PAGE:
In partnership with the city of Bridgeport, Connecticut, and the Bridgeport Police Department, the Wakeman Boys & Girls Club started its Midnight Basketball program this summer. The initiative is meant to bring together youth in the community with officers from the Bridgeport Police Department.
Midnight Basketball first began in June and takes place on Friday and Saturday nights. Shawn Byrd, the unit executive director of the Smilow-Burroughs Clubhouse, said the program is meant to keep local children and young adults off the streets during the city’s peak crime hours.
Below, Byrd details more about Midnight Basketball and how it’s continuing to benefit the community and the Wakeman Boys & Girls Club.
How did the idea for Midnight Basketball first come about?
SB: It started with a conversation between the Bridgeport Police Department, Wakeman Boys & Girls Club, and Project Longevity. Project Longevity is an initiative intended to be a multi-partner community collaboration and engagement activity between the police departments, community advocates and nonprofit social service organizations to reduce gun violence in Bridgeport, Connecticut. Midnight Basketball was a proposed solution to keep youth off the streets during the summer.
Describe all the aspects of the Midnight Basketball community program that recently took place this summer.
SB: Young people aged from 14 to 24 and are mostly young men, come and play basketball during the city’s peak crime hours from 6 p.m. to midnight. They immediately thereafter attended informative programs that gave them helpful life-lesson skills. The Bridgeport Police Department partnered with two youth-serving organizations in the city to offer this program in different parts of the city. They were the Wakeman Boys & Girls Club and Hall Neighborhood House.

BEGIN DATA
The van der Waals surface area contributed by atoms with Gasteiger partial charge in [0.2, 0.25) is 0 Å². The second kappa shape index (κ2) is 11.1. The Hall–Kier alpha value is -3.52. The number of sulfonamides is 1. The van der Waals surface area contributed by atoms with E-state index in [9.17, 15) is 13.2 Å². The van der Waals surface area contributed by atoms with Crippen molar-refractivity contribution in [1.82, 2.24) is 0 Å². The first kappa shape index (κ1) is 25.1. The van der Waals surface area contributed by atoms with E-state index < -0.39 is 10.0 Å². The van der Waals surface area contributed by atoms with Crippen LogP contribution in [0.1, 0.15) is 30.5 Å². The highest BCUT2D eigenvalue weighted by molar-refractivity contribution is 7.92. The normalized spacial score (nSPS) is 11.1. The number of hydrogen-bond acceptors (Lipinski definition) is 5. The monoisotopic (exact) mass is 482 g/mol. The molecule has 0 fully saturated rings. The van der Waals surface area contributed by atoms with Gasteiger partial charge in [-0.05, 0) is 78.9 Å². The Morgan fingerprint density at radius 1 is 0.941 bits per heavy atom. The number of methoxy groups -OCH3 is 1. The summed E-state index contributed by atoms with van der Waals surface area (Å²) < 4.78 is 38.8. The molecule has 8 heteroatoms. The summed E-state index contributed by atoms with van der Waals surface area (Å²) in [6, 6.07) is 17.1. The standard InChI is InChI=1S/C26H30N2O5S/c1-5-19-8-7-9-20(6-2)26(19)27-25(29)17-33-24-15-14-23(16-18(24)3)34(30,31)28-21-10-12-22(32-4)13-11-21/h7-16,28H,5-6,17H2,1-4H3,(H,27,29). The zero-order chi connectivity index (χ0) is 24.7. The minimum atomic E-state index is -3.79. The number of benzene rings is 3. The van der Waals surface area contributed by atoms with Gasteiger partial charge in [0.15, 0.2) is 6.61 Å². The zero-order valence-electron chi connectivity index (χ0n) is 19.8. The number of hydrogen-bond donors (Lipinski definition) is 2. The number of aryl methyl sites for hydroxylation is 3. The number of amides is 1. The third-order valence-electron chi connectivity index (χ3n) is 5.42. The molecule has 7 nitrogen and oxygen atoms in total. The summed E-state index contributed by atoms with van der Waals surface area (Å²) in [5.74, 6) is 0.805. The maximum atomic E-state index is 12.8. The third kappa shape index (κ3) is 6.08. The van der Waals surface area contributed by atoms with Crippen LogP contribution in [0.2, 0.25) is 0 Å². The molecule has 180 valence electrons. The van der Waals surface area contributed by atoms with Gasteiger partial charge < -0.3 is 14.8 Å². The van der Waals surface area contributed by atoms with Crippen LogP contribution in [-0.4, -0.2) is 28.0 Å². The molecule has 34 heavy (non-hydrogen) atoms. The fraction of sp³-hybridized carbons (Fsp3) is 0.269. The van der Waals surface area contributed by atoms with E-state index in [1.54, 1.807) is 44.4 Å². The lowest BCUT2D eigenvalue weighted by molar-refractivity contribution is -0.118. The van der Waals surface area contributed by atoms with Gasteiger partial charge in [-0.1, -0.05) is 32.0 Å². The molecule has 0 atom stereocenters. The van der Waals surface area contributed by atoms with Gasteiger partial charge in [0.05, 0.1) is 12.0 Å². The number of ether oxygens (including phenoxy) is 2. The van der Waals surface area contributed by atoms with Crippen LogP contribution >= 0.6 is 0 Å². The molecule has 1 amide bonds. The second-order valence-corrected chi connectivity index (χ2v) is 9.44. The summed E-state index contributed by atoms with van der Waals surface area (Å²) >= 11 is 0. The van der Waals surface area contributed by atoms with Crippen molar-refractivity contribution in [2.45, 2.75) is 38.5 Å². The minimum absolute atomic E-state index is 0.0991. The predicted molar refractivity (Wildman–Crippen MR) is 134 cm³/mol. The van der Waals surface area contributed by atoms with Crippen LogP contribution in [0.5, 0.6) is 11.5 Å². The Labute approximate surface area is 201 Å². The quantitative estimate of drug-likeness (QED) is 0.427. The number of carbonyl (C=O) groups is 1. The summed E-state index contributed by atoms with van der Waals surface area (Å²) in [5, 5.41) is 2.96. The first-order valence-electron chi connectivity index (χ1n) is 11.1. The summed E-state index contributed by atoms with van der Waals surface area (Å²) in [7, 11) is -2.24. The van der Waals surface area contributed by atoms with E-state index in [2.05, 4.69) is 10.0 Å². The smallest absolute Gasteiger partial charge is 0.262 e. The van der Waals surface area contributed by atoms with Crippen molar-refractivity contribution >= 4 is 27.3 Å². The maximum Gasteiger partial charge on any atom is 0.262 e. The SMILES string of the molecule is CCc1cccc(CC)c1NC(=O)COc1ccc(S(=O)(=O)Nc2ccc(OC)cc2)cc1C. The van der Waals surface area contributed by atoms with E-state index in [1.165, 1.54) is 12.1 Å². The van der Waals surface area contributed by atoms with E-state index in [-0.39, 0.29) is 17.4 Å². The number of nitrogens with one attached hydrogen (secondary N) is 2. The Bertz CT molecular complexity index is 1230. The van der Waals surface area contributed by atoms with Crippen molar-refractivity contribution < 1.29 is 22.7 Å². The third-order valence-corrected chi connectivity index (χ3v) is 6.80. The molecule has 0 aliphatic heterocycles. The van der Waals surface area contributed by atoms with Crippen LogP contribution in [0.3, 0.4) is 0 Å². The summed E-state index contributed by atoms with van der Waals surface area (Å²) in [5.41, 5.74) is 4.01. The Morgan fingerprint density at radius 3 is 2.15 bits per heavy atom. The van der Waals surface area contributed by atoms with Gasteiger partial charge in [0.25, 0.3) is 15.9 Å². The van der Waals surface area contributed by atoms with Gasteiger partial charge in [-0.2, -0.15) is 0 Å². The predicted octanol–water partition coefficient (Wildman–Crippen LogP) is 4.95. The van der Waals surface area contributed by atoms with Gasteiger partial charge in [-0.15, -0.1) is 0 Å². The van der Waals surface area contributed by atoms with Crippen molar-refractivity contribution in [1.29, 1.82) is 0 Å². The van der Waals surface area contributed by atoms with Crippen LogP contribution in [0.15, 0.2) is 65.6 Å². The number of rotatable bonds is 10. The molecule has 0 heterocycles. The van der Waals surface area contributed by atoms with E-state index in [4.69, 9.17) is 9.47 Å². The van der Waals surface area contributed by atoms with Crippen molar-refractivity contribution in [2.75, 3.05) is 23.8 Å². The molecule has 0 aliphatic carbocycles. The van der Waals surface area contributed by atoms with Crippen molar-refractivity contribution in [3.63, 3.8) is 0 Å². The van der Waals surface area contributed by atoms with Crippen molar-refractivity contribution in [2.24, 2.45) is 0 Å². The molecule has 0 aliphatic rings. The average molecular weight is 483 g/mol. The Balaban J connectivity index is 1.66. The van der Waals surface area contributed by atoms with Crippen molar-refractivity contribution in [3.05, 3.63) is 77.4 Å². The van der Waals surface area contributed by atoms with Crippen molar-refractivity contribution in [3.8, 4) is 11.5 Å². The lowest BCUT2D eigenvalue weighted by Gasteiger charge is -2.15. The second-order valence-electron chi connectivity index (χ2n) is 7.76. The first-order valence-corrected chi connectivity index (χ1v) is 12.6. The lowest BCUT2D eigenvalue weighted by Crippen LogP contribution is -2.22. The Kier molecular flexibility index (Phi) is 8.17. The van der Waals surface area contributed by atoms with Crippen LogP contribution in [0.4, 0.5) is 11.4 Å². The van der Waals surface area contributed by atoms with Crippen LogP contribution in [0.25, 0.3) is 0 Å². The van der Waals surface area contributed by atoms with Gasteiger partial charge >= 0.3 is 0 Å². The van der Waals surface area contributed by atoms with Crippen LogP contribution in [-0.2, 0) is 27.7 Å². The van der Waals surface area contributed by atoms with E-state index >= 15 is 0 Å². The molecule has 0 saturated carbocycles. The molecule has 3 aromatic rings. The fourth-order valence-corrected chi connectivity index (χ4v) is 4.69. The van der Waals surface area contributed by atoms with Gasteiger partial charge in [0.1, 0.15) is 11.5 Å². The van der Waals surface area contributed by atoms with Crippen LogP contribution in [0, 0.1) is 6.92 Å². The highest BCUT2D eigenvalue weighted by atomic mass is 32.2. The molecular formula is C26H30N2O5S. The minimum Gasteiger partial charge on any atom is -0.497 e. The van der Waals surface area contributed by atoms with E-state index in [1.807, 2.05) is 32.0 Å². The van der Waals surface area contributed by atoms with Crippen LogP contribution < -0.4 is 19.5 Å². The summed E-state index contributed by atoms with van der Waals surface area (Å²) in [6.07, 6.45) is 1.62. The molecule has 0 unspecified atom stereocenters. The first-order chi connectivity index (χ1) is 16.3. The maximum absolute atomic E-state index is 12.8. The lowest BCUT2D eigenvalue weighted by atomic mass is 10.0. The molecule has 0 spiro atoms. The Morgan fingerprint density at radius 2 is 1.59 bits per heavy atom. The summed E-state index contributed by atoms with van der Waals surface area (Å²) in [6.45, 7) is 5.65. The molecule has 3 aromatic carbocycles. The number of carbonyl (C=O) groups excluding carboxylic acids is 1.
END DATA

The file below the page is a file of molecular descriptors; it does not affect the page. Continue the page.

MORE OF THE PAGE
What was the community’s response to the new offering?
SB: The messaging of the return of midnight basketball in the city was received slowly within the community. Once we established our marketing and social media campaigns, the community fully embraced all initiative enrollment and participation increased 167%. We now serve approximately up to 120 participants over a weekend at the Wakeman Boys & Girls Club site.
What benefits do you hope this event had on attendees and the community?
SB: It’s truly a way for youth to form a sense of community, get out of a dangerous environment and give them a sense of hope for the future. The hope is Midnight Basketball helps decrease crime in the neighborhood and it becomes a positive outlet for many youth.
What tips/advice do you have for other community centers for creating events that help unite the community?
SB: Be truly open minded. Seek to understand what the youth want, like and are asking for. More importantly, just listen to the young people we serve.
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